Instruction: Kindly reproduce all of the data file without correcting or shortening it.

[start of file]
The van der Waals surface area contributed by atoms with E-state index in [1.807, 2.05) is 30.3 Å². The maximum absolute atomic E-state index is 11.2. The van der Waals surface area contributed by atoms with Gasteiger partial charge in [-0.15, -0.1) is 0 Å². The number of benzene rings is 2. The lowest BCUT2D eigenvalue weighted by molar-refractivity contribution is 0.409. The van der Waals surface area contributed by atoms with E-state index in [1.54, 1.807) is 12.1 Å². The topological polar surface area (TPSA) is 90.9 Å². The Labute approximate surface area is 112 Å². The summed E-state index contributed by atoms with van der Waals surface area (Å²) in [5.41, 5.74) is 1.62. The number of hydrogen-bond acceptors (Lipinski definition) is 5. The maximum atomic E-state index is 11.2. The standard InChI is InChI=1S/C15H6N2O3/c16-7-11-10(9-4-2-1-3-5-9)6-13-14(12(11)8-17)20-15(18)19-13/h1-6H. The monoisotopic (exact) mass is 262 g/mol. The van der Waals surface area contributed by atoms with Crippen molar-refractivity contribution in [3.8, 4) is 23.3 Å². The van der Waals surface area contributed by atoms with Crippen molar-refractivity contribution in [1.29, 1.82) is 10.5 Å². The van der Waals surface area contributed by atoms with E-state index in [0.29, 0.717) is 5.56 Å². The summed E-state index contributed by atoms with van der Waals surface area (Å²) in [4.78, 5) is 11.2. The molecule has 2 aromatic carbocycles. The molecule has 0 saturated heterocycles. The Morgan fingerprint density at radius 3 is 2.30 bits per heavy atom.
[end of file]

The van der Waals surface area contributed by atoms with E-state index in [1.807, 2.05) is 30.3 Å². The maximum absolute atomic E-state index is 11.2. The van der Waals surface area contributed by atoms with Gasteiger partial charge in [-0.15, -0.1) is 0 Å². The number of benzene rings is 2. The lowest BCUT2D eigenvalue weighted by molar-refractivity contribution is 0.409. The van der Waals surface area contributed by atoms with E-state index in [1.54, 1.807) is 12.1 Å². The topological polar surface area (TPSA) is 90.9 Å². The Labute approximate surface area is 112 Å². The summed E-state index contributed by atoms with van der Waals surface area (Å²) in [5.41, 5.74) is 1.62. The number of hydrogen-bond acceptors (Lipinski definition) is 5. The maximum atomic E-state index is 11.2. The standard InChI is InChI=1S/C15H6N2O3/c16-7-11-10(9-4-2-1-3-5-9)6-13-14(12(11)8-17)20-15(18)19-13/h1-6H. The monoisotopic (exact) mass is 262 g/mol. The van der Waals surface area contributed by atoms with Crippen molar-refractivity contribution in [3.8, 4) is 23.3 Å². The van der Waals surface area contributed by atoms with Crippen molar-refractivity contribution in [1.29, 1.82) is 10.5 Å². The van der Waals surface area contributed by atoms with E-state index in [0.29, 0.717) is 5.56 Å². The summed E-state index contributed by atoms with van der Waals surface area (Å²) in [4.78, 5) is 11.2. The molecule has 2 aromatic carbocycles. The molecule has 0 saturated heterocycles. The Morgan fingerprint density at radius 3 is 2.30 bits per heavy atom.